Plants of
South Australia
Caladenia tentaculata
Orchidaceae
Large Green-comb Spider-orchid
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Adelaide
Arkaroola
Ceduna
Coober Pedy
Hawker
Innamincka
Marla
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Oodnadatta
Renmark
Wudinna
Keith
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Botanical art

Kath Alcock paintings: 12.

Etymology

Caladenia from the Greek 'kallos' meaning beauty and 'aden' meaning a gland, referring to the colourful labellum and the glistening glands at the base of the column that are present in many of the species. Tentaculata from Latin meaning a feeler or holdfast, referring long tentacle-like sepals.

Distribution and status

Found in the Mount Lofty Ranges, Kangaroo Island and the South-east in South Australia, growing in a range of habitats including coastal heathland, dry inland heathy or grassy woodland or open forest, on well-drained soils. Also found in New South Wales and Victoria. Native. Common in South Australia. Common in the other states.
Herbarium regions: Northern Lofty, Murray, Southern Lofty, Kangaroo Island, South Eastern, Green Adelaide
NRM regions: Adelaide and Mount Lofty Ranges, Kangaroo Island, Northern and Yorke, South Australian Murray-Darling Basin, South East
AVH map: SA distribution map (external link)

Plant description

Large terrestrial orchid with a flowering stem to 50 cm high. Leaf single, to 15 cm long and 2 cm wide, hairy, often with red spots near the base. Flowers up to three, green with red stripes, to 10 cm across borne on a spike 50 mm tall. Sepals brown or yellow, club-like glandular tips, to 12 mm long. Dorsal sepal curves forward, to 80 mm long and 4 mm wide. Lateral sepals to 80 mm long and 5 mm wide and are turned downward, nearly parallel to each other but with the tips turning to horizontal or slightly upwards, then often drooping at their ends. Petals to 50 mm long and 3 mm wide and turned downwards. Labellum green with a white central area and a dark red tip, to 20 mm long and 25 mm wide, margins with 5-8 thin green teeth curved downwards at the tips. Labellum with four crowded rows of dark red, club-shaped calli in the centre. Flowering occurs from September to December. Fruits are pale-brown hairy, papery ellipsoid capsule containing numerous tiny seeds.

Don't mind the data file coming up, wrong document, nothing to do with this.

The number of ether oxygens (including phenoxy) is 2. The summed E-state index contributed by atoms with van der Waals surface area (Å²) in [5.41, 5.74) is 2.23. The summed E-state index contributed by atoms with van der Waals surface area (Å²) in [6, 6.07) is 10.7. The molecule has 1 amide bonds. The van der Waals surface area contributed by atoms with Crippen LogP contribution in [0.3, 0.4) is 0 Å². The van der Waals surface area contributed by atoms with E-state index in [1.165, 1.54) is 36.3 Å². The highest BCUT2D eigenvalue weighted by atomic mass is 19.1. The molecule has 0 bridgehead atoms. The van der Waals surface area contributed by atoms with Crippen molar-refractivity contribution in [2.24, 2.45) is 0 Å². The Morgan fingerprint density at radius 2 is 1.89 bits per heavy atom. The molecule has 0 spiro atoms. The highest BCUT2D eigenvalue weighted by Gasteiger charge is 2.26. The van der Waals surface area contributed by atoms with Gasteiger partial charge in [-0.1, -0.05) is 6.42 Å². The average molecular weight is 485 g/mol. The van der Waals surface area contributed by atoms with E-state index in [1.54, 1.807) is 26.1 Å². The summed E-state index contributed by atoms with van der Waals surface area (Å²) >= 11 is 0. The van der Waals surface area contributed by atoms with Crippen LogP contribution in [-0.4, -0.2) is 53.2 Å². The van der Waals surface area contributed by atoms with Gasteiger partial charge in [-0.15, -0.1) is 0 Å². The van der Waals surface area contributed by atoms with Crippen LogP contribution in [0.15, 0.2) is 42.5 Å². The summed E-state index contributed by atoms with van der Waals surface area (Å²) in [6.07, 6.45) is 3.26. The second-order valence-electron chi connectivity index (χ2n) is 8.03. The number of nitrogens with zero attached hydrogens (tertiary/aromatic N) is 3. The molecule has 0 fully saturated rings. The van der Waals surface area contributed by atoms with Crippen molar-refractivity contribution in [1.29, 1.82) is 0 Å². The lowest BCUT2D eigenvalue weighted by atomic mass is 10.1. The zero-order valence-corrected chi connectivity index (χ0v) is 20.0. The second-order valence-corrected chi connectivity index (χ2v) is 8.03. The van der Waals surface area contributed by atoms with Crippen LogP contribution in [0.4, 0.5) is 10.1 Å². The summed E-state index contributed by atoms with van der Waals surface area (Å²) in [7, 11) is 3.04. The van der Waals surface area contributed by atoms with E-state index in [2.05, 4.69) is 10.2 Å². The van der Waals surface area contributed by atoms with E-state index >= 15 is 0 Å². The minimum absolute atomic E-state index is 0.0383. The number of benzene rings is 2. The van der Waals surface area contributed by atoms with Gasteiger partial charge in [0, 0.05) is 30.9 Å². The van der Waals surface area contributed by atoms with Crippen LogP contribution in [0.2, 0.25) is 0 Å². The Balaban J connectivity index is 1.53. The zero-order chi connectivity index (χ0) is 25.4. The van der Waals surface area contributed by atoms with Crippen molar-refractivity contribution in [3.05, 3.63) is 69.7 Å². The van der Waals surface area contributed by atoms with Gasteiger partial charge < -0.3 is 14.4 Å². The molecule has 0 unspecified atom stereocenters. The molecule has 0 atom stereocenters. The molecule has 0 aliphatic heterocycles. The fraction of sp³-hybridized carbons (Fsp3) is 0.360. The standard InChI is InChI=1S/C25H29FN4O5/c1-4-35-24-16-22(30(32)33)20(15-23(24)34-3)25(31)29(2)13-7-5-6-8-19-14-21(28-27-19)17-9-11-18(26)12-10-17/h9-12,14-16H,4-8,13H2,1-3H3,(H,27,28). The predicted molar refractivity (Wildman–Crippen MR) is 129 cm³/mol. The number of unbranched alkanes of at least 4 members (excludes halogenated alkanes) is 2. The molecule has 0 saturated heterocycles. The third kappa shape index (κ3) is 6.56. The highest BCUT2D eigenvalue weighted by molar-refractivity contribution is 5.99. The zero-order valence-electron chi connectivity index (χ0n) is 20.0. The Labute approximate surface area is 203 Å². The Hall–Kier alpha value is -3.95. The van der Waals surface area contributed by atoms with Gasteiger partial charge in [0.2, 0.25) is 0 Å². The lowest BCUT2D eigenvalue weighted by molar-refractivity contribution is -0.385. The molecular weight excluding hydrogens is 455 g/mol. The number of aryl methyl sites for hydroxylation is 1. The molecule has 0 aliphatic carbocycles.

Seed collection and propagation

Collect seeds between October and January. Collect fat capsules as they start to dry and turn brown. Pods will split and release the seeds quickly and will require monitoring. To increase the chances of collecting mature pods, it is recommended that a small breathable bag (ie. Organza bags) be used to enclose the developing capsules. Place the capsules in a container that will hold fine seeds and leave to dry for a few weeks or until the capsule split. Then carefully hold the capsule and tap it gently to release the seeds. Store the seeds with a desiccant such as dried silica beads or dry rice, in an air tight container in a cool and dry place, refrigerator or in liquid nitrogen.

Seeds stored:
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LocationNo. of seeds
(weight grams)
Number
of plants
Date
collected
Collection number
Collection location
Date
stored
% ViabilityStorage
temperature
BGA2,545,500 (0.91 g)8530-Oct-2018Wadmore Park
Southern Lofty
24-Apr-2019N/C-18°C, -80°C
BGA476,000 (0.17 g)129-Nov-2019P.Beltrame
Southern Lofty
24-Jun-2020N/C-18°C
Location: BGA — the seeds are stored at the Adelaide Botanic Gardens, MSB — the seeds are stored at the Millennium Seed Bank, Kew, England.
Number of plants: This is the number of plants from which the seeds were collected.
Collection location: The Herbarium of South Australia's region name.
% Viability: Percentage of filled healthy seeds determined by a cut test or x-ray.